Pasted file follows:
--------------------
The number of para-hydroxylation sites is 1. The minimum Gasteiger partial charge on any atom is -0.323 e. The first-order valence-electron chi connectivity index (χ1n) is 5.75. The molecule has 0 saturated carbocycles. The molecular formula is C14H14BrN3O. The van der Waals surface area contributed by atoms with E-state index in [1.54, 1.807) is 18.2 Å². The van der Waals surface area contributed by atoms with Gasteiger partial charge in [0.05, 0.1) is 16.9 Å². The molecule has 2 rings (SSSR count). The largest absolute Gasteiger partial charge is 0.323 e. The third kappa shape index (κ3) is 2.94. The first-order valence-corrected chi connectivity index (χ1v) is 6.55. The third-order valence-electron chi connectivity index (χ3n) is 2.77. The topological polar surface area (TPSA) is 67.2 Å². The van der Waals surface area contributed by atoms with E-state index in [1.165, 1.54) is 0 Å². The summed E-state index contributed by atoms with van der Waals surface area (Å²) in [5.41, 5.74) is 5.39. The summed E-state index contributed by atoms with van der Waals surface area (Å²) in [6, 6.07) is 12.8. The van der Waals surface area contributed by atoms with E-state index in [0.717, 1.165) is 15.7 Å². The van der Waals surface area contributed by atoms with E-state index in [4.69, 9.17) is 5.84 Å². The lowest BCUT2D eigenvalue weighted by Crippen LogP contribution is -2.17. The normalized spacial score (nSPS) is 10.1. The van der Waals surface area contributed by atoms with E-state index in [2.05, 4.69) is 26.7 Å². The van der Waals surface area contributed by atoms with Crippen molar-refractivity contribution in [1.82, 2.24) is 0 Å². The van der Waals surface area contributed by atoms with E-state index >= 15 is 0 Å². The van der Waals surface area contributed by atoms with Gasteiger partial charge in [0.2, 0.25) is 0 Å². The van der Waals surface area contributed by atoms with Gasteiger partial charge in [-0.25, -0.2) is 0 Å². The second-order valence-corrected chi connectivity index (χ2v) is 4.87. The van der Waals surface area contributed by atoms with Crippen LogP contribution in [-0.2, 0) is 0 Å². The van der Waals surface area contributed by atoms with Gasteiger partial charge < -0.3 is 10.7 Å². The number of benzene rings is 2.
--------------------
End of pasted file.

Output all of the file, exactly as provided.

The number of para-hydroxylation sites is 1. The minimum Gasteiger partial charge on any atom is -0.323 e. The first-order valence-electron chi connectivity index (χ1n) is 5.75. The molecule has 0 saturated carbocycles. The molecular formula is C14H14BrN3O. The van der Waals surface area contributed by atoms with E-state index in [1.54, 1.807) is 18.2 Å². The van der Waals surface area contributed by atoms with Gasteiger partial charge in [0.05, 0.1) is 16.9 Å². The molecule has 2 rings (SSSR count). The largest absolute Gasteiger partial charge is 0.323 e. The third kappa shape index (κ3) is 2.94. The first-order valence-corrected chi connectivity index (χ1v) is 6.55. The third-order valence-electron chi connectivity index (χ3n) is 2.77. The topological polar surface area (TPSA) is 67.2 Å². The van der Waals surface area contributed by atoms with E-state index in [1.165, 1.54) is 0 Å². The summed E-state index contributed by atoms with van der Waals surface area (Å²) in [5.41, 5.74) is 5.39. The summed E-state index contributed by atoms with van der Waals surface area (Å²) in [6, 6.07) is 12.8. The van der Waals surface area contributed by atoms with E-state index in [0.717, 1.165) is 15.7 Å². The van der Waals surface area contributed by atoms with E-state index in [4.69, 9.17) is 5.84 Å². The lowest BCUT2D eigenvalue weighted by Crippen LogP contribution is -2.17. The normalized spacial score (nSPS) is 10.1. The van der Waals surface area contributed by atoms with E-state index in [2.05, 4.69) is 26.7 Å². The van der Waals surface area contributed by atoms with Crippen molar-refractivity contribution in [1.82, 2.24) is 0 Å². The van der Waals surface area contributed by atoms with E-state index >= 15 is 0 Å². The van der Waals surface area contributed by atoms with Gasteiger partial charge in [0.2, 0.25) is 0 Å². The van der Waals surface area contributed by atoms with Gasteiger partial charge in [-0.25, -0.2) is 0 Å². The second-order valence-corrected chi connectivity index (χ2v) is 4.87. The van der Waals surface area contributed by atoms with Crippen LogP contribution in [-0.2, 0) is 0 Å². The van der Waals surface area contributed by atoms with Gasteiger partial charge < -0.3 is 10.7 Å². The number of benzene rings is 2.